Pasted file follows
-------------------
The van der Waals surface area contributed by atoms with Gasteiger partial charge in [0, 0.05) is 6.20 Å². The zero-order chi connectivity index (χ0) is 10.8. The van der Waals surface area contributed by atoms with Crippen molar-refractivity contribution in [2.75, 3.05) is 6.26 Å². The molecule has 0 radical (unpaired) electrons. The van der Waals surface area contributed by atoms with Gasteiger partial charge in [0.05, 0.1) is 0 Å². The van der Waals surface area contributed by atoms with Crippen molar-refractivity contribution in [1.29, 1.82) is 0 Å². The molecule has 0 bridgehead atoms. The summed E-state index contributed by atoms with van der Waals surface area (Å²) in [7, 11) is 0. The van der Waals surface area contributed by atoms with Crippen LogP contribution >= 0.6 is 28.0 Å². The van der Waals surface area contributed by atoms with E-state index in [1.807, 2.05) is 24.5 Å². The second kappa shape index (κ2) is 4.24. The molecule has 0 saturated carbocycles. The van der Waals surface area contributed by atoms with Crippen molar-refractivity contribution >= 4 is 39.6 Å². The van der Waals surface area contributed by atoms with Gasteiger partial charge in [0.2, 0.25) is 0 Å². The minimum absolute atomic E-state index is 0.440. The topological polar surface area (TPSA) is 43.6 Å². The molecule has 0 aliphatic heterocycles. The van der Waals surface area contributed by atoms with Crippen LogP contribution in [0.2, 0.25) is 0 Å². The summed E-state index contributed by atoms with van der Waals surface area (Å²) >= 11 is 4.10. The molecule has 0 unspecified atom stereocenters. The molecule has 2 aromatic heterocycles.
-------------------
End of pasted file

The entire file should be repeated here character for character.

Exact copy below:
The van der Waals surface area contributed by atoms with Gasteiger partial charge in [0, 0.05) is 6.20 Å². The zero-order chi connectivity index (χ0) is 10.8. The van der Waals surface area contributed by atoms with Crippen molar-refractivity contribution in [2.75, 3.05) is 6.26 Å². The molecule has 0 radical (unpaired) electrons. The van der Waals surface area contributed by atoms with Gasteiger partial charge in [0.05, 0.1) is 0 Å². The van der Waals surface area contributed by atoms with Crippen molar-refractivity contribution in [1.29, 1.82) is 0 Å². The molecule has 0 bridgehead atoms. The summed E-state index contributed by atoms with van der Waals surface area (Å²) in [7, 11) is 0. The van der Waals surface area contributed by atoms with Crippen LogP contribution >= 0.6 is 28.0 Å². The van der Waals surface area contributed by atoms with E-state index in [1.807, 2.05) is 24.5 Å². The second kappa shape index (κ2) is 4.24. The molecule has 0 saturated carbocycles. The van der Waals surface area contributed by atoms with Crippen molar-refractivity contribution >= 4 is 39.6 Å². The van der Waals surface area contributed by atoms with Gasteiger partial charge in [0.2, 0.25) is 0 Å². The minimum absolute atomic E-state index is 0.440. The topological polar surface area (TPSA) is 43.6 Å². The molecule has 0 aliphatic heterocycles. The van der Waals surface area contributed by atoms with Crippen LogP contribution in [0.2, 0.25) is 0 Å². The summed E-state index contributed by atoms with van der Waals surface area (Å²) >= 11 is 4.10. The molecule has 0 unspecified atom stereocenters. The molecule has 2 aromatic heterocycles.